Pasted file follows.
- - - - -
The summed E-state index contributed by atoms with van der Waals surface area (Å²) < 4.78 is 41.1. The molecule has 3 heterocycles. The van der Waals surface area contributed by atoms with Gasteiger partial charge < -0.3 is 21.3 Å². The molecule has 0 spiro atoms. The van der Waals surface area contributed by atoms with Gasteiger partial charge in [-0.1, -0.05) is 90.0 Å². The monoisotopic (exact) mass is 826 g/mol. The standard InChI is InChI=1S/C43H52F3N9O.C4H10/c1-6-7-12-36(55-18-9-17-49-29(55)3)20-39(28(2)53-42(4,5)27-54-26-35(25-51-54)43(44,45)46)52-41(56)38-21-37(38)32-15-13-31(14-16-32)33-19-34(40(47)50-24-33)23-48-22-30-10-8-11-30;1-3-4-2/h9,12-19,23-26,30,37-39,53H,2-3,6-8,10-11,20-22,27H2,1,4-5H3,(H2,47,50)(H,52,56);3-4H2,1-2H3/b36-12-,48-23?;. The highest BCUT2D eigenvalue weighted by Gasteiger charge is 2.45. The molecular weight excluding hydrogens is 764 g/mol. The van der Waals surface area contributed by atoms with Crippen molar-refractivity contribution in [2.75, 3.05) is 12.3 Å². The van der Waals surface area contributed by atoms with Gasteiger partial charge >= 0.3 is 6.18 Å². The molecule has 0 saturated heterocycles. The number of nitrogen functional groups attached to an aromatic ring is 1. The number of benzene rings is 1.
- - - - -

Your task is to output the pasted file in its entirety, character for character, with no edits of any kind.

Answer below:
The summed E-state index contributed by atoms with van der Waals surface area (Å²) < 4.78 is 41.1. The molecule has 3 heterocycles. The van der Waals surface area contributed by atoms with Gasteiger partial charge < -0.3 is 21.3 Å². The molecule has 0 spiro atoms. The van der Waals surface area contributed by atoms with Gasteiger partial charge in [-0.1, -0.05) is 90.0 Å². The monoisotopic (exact) mass is 826 g/mol. The standard InChI is InChI=1S/C43H52F3N9O.C4H10/c1-6-7-12-36(55-18-9-17-49-29(55)3)20-39(28(2)53-42(4,5)27-54-26-35(25-51-54)43(44,45)46)52-41(56)38-21-37(38)32-15-13-31(14-16-32)33-19-34(40(47)50-24-33)23-48-22-30-10-8-11-30;1-3-4-2/h9,12-19,23-26,30,37-39,53H,2-3,6-8,10-11,20-22,27H2,1,4-5H3,(H2,47,50)(H,52,56);3-4H2,1-2H3/b36-12-,48-23?;. The highest BCUT2D eigenvalue weighted by Gasteiger charge is 2.45. The molecular weight excluding hydrogens is 764 g/mol. The van der Waals surface area contributed by atoms with Crippen molar-refractivity contribution in [2.75, 3.05) is 12.3 Å². The van der Waals surface area contributed by atoms with Gasteiger partial charge >= 0.3 is 6.18 Å². The molecule has 0 saturated heterocycles. The number of nitrogen functional groups attached to an aromatic ring is 1. The number of benzene rings is 1.